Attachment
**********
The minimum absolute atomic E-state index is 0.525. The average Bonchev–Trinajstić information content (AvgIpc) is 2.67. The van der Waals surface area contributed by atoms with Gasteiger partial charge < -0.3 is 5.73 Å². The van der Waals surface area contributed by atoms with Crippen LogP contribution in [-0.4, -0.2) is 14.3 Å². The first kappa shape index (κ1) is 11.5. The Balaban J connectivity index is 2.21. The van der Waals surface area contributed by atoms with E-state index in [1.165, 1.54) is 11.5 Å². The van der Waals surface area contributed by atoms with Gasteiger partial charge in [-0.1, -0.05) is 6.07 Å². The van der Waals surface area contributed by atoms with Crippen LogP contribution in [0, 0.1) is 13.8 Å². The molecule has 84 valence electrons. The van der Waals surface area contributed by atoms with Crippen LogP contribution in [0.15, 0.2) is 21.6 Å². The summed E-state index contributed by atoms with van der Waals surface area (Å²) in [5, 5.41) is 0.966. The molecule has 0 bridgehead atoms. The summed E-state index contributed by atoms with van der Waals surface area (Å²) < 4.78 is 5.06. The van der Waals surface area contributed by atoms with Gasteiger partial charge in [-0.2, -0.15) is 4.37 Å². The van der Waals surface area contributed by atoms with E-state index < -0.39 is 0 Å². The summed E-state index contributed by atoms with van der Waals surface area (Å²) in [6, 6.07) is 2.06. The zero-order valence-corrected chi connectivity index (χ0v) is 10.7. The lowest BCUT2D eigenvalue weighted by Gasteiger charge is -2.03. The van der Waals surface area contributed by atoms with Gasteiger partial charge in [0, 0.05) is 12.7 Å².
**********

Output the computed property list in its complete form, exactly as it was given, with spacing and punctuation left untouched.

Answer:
The minimum absolute atomic E-state index is 0.525. The average Bonchev–Trinajstić information content (AvgIpc) is 2.67. The van der Waals surface area contributed by atoms with Gasteiger partial charge < -0.3 is 5.73 Å². The van der Waals surface area contributed by atoms with Crippen LogP contribution in [-0.4, -0.2) is 14.3 Å². The first kappa shape index (κ1) is 11.5. The Balaban J connectivity index is 2.21. The van der Waals surface area contributed by atoms with E-state index in [1.165, 1.54) is 11.5 Å². The van der Waals surface area contributed by atoms with Gasteiger partial charge in [-0.1, -0.05) is 6.07 Å². The van der Waals surface area contributed by atoms with Crippen LogP contribution in [0, 0.1) is 13.8 Å². The molecule has 84 valence electrons. The van der Waals surface area contributed by atoms with Crippen LogP contribution in [0.15, 0.2) is 21.6 Å². The summed E-state index contributed by atoms with van der Waals surface area (Å²) in [5, 5.41) is 0.966. The molecule has 0 bridgehead atoms. The summed E-state index contributed by atoms with van der Waals surface area (Å²) < 4.78 is 5.06. The van der Waals surface area contributed by atoms with Gasteiger partial charge in [-0.2, -0.15) is 4.37 Å². The van der Waals surface area contributed by atoms with E-state index < -0.39 is 0 Å². The summed E-state index contributed by atoms with van der Waals surface area (Å²) in [6, 6.07) is 2.06. The zero-order valence-corrected chi connectivity index (χ0v) is 10.7. The lowest BCUT2D eigenvalue weighted by Gasteiger charge is -2.03. The van der Waals surface area contributed by atoms with Gasteiger partial charge in [0, 0.05) is 12.7 Å².